Turkey’s flag carrier plans to expand its network of international destinations and kick start a restructuring of its low-cost carrier brand AnadoluJet, according to Ahmet Bolat, the chairman of the board of directors and the executive committee of Turkish Airlines.
The company is considering launching more flights to the United States and China if necessary permissions are obtained for the latter, Bolat said in an interview.
Japan is also on Turkish Airlines’ radar as it seeks to add Osaka to its routes besides Haneda and Narita airports in Tokyo, he noted, suggesting that starting flights to another destination in northern Japan might also be possible.
In line with its plans to broaden its flight network, the company also aims to increase the number of planes in its fleet, mostly through leasing.
Already, seven Boeing 737MAX8 have been leased, which are expected to be delivered in the next two months.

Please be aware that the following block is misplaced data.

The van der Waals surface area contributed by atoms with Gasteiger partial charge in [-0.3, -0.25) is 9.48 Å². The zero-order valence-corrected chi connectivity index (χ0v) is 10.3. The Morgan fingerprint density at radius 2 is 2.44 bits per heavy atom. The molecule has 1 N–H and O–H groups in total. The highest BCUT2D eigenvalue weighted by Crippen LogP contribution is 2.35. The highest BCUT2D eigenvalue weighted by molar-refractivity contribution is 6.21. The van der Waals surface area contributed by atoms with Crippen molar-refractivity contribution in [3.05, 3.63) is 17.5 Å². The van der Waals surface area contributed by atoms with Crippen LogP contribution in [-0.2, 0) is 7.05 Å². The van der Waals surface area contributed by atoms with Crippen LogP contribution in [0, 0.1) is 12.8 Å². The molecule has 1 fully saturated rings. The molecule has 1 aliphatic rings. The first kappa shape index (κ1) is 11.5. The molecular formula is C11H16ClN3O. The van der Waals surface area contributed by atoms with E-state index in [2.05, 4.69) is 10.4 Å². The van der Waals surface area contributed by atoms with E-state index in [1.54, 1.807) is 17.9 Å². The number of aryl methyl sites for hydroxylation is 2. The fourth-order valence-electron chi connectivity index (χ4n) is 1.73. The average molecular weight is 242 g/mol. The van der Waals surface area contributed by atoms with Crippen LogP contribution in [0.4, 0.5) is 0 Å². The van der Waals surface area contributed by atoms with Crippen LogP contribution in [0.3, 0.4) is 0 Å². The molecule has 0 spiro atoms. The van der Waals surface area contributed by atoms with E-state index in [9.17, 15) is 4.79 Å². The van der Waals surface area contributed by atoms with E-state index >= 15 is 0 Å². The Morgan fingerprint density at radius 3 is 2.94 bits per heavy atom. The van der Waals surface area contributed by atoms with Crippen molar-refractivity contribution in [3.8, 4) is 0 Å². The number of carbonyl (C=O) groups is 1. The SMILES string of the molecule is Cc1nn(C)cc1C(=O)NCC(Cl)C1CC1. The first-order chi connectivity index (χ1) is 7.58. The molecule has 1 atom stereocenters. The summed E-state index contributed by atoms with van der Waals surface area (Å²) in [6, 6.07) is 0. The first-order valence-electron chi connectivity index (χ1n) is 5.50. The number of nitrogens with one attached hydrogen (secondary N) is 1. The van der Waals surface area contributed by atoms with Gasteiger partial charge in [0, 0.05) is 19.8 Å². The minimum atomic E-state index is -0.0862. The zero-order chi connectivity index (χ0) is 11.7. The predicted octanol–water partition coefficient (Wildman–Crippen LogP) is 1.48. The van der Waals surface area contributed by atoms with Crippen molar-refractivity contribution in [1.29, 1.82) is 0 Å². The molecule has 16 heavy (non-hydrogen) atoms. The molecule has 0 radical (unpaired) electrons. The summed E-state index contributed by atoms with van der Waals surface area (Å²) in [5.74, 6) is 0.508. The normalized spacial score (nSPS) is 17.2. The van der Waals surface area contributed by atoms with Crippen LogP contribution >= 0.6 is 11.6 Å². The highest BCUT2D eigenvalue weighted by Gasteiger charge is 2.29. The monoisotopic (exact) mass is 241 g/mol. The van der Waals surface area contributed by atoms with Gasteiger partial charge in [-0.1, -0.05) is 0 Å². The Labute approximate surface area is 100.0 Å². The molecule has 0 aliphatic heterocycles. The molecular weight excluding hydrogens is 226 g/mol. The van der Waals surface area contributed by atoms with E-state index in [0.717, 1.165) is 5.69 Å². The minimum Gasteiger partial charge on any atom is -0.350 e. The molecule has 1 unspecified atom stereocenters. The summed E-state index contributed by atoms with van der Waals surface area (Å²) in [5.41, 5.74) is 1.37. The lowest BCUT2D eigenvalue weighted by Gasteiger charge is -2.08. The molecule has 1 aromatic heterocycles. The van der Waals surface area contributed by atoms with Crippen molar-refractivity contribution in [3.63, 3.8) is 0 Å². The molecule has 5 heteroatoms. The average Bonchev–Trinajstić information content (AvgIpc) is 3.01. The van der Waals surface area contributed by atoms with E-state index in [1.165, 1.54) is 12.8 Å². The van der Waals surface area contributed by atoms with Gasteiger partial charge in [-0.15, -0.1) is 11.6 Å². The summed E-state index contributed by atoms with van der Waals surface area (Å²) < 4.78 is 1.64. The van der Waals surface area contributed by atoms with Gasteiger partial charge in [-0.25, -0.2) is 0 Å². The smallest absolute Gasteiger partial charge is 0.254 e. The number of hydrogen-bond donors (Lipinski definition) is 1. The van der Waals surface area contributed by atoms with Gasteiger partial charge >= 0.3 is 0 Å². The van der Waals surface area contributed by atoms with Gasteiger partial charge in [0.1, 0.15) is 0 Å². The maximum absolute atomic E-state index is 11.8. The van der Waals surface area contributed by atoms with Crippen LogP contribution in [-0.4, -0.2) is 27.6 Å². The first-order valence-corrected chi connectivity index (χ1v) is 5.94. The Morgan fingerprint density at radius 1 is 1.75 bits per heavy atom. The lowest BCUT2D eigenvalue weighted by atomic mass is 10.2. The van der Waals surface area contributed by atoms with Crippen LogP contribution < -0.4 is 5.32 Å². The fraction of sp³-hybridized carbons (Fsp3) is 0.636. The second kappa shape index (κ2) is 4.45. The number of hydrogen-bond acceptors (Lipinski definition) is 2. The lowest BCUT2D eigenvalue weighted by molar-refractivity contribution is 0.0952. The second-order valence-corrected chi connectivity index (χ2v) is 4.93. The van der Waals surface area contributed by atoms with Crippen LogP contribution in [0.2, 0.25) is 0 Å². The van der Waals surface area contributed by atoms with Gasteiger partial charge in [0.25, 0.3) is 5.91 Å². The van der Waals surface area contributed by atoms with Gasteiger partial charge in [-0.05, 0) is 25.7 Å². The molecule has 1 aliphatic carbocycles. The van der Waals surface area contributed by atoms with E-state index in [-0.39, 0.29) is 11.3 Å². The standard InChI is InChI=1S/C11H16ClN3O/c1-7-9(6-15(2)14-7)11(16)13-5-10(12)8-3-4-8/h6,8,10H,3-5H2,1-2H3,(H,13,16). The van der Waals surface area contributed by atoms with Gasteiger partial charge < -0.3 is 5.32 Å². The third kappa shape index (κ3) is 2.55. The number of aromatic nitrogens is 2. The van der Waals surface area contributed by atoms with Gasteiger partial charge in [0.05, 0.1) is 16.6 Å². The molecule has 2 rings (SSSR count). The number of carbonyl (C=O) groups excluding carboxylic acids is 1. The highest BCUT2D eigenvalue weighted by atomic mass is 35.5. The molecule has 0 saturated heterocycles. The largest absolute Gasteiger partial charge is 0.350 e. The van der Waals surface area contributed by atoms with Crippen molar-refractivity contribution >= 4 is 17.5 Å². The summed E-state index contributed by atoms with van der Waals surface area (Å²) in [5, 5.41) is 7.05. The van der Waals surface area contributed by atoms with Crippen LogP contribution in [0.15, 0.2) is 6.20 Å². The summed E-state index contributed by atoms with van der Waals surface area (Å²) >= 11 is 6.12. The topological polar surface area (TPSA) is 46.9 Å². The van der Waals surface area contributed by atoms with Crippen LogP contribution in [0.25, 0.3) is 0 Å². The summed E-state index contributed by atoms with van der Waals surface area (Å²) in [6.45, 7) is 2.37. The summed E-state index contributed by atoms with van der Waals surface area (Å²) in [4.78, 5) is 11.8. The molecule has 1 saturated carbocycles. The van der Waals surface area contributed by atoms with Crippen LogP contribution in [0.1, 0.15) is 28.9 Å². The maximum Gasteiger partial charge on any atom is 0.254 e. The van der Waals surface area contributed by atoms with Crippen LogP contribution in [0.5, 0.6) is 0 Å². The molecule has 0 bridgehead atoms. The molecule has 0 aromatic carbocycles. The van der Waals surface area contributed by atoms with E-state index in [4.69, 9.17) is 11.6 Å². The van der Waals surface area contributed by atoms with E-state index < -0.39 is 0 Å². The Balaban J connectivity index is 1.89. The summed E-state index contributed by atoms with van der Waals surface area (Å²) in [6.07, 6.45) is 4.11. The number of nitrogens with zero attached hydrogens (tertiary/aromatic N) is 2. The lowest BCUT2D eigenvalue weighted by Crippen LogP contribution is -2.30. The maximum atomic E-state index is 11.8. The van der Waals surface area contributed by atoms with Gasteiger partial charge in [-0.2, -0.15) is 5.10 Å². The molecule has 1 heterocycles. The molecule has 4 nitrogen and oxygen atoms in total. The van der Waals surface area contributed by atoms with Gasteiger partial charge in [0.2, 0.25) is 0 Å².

THY flies to more than 330 destinations in nearly 130 countries. It had 372 aircraft in its fleet as of end-February. Last year, the carrier served 44.8 million passengers, including 24.6 million international and 20.1 million domestic travelers.
Bolat, who took the helm at the carrier earlier this year, also has plans for AnadoluJet.More aircraft, mostly fuel-saving, will join the low-cost carrier to be used both on domestic and international routes.
As part of Bolat’s plans for Anadolu Jet, a Boeing 737MAX8 with 189 seats and an Airbus 321Neo with 240 seats will initially be added to the low-cost carrier’s fleet. More seat capacity and fuel-saving planes will help the company boost its profitability.
“Since 2003, THY has always posted profit except for two years: In 2016 when terror attacks took place and in the first year of the COVID-19 pandemic. There were also problems with 737MAX. The executives of Turkish Airlines have weathered all those problems and passed the stress tests,” Bolat said.